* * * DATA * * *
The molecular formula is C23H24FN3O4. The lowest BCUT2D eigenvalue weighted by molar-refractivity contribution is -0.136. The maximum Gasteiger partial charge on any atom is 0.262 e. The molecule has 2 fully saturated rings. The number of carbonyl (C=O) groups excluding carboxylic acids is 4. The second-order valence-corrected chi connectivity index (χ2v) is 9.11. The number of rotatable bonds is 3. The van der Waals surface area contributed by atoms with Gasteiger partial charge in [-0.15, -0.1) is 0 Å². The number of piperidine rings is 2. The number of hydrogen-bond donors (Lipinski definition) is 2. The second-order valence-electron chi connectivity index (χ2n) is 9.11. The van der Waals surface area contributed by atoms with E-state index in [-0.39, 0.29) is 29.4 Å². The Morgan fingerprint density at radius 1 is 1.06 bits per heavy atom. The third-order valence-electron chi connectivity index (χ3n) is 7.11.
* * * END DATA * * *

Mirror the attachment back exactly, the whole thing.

The molecular formula is C23H24FN3O4. The lowest BCUT2D eigenvalue weighted by molar-refractivity contribution is -0.136. The maximum Gasteiger partial charge on any atom is 0.262 e. The molecule has 2 fully saturated rings. The number of carbonyl (C=O) groups excluding carboxylic acids is 4. The second-order valence-corrected chi connectivity index (χ2v) is 9.11. The number of rotatable bonds is 3. The van der Waals surface area contributed by atoms with Gasteiger partial charge in [-0.15, -0.1) is 0 Å². The number of piperidine rings is 2. The number of hydrogen-bond donors (Lipinski definition) is 2. The second-order valence-electron chi connectivity index (χ2n) is 9.11. The van der Waals surface area contributed by atoms with E-state index in [-0.39, 0.29) is 29.4 Å². The Morgan fingerprint density at radius 1 is 1.06 bits per heavy atom. The third-order valence-electron chi connectivity index (χ3n) is 7.11.